Google Maps will now feature information on local Covid-19 cases

24 Sep 2020

Image: ©

Google Maps is introducing a new feature that highlights critical information about Covid-19 cases in different areas.

On Wednesday (23 September), Google Maps announced that it is rolling out a new feature that highlights local Covid-19 data to help users understand how many cases are in a particular area.

The company has some existing measures in place to help users make travel decisions during the pandemic, such as Covid-19 alerts in transit, Covid-19 checkpoints in driving navigation, and features that show popular visiting times at venues.

But a new Covid-19 layer for Google Maps will show critical information about the number of Covid-19 cases in an area so that users can make informed decisions about where to go and what to do. Sujoy Banerjee, product manager at Google Maps, explained in a company blogpost how this Covid-19 layer will work on the navigation app.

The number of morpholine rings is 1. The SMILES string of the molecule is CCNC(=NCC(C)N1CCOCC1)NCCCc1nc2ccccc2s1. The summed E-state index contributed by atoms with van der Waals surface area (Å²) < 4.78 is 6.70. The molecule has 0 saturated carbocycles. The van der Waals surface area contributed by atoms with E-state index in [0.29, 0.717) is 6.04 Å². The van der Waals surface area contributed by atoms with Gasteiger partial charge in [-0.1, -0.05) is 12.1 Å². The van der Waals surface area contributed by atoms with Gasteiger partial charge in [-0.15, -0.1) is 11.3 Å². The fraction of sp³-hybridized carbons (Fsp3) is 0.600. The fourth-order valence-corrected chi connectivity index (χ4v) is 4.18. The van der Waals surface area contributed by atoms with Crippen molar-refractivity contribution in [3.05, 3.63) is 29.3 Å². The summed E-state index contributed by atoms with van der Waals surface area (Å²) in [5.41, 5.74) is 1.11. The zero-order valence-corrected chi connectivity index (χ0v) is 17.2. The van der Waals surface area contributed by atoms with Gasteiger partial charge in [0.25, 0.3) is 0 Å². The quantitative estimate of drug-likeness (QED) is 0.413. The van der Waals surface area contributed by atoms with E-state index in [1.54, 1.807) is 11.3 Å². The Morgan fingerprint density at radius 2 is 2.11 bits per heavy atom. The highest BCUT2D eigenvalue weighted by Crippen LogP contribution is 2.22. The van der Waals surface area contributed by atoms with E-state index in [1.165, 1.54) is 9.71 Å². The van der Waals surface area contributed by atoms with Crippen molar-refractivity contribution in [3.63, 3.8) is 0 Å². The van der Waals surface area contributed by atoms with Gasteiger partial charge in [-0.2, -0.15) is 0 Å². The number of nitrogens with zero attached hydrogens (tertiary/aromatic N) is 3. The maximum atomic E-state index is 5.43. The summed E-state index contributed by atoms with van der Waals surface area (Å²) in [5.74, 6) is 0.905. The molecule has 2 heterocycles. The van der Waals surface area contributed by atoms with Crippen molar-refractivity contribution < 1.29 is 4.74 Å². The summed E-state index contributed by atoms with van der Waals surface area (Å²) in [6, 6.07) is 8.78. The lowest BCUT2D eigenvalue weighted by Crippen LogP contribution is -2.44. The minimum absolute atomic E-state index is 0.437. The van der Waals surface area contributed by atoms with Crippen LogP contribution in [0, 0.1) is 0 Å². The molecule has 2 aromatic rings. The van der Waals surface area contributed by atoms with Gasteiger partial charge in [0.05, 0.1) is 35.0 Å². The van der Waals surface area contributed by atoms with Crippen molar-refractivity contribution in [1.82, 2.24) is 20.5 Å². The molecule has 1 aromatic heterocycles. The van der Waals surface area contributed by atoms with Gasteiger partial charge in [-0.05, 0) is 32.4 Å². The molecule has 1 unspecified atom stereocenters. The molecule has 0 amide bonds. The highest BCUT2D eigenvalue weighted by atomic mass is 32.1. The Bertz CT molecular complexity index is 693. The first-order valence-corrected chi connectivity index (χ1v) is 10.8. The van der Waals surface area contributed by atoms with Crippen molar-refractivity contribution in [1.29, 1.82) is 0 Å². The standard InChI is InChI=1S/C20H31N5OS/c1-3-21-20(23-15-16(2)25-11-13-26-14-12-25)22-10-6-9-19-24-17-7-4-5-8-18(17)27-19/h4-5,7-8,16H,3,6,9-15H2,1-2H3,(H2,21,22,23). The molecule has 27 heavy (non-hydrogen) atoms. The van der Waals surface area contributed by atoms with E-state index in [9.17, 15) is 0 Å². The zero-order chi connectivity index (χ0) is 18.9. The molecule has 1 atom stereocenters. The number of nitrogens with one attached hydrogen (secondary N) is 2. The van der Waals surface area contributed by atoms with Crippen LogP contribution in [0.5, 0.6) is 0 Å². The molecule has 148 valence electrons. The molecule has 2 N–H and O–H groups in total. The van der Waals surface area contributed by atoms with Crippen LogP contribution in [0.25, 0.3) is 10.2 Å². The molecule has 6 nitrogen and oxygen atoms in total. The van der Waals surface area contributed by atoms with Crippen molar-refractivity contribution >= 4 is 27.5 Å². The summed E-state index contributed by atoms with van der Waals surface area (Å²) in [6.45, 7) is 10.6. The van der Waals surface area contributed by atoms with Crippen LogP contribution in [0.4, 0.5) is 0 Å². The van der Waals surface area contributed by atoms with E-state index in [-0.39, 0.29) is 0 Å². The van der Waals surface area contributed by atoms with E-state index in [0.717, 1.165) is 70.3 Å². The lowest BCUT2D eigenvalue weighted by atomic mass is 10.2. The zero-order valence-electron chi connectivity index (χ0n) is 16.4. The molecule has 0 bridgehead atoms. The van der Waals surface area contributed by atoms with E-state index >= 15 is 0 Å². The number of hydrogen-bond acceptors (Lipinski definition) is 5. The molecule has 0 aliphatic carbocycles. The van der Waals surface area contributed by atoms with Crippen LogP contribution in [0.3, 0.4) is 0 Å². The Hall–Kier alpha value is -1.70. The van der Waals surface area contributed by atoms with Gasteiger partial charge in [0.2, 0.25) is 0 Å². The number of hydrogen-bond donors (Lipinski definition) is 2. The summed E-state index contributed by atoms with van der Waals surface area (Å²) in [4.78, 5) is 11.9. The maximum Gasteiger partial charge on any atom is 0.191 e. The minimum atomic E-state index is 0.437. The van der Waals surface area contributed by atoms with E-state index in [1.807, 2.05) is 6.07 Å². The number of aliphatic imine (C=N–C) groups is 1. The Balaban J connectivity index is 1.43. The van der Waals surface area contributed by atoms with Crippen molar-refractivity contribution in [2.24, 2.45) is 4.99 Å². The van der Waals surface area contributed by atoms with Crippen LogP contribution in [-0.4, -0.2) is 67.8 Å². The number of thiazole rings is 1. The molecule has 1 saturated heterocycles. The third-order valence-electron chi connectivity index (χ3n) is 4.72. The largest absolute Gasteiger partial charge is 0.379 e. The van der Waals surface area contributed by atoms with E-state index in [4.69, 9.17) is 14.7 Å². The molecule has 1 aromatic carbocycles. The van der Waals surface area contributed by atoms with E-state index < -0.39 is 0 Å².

A phone with the Google Maps app open. It is showing a map of different regions in South America. Most are coloured orange, but some regions are coloured in red to indicate a higher prevalence of Covid-19.

Country and state-level data in South America. Image: Google

How it works

Banerjee explained that users will be able to tap on the layers button on the top right-hand corner of the Google Maps screen to select ‘Covid-19 info’.

This will show users a seven-day average of new Covid-19 cases per 100,000 people for the area of the map they’re looking at. Google Maps also provides a label that indicates whether the cases are trending up or down.

Trending case data will be visible at the country level for all 220 countries and territories that Google Maps supports, along with state, province, county and city-level data where available.

Data featured in the new Covid-19 layer on Google Maps comes from a number of sources including John Hopkins University, the New York Times and Wikipedia. These sources already power Covid-19 case information in Google’s search engine.

Banerjee said that each of these sources get their data from public health organisations such as the World Health Organization, government health ministries, and state and local health agencies and hospitals.

“While getting around is more complicated these days, our hope is that these Google Maps features will help you get where you need to be as safely and efficiently as possible,” Banerjee said. “The Covid-19 layer starts rolling out worldwide on Android and iOS this week.”

Kelly Earley was a journalist with Silicon Republic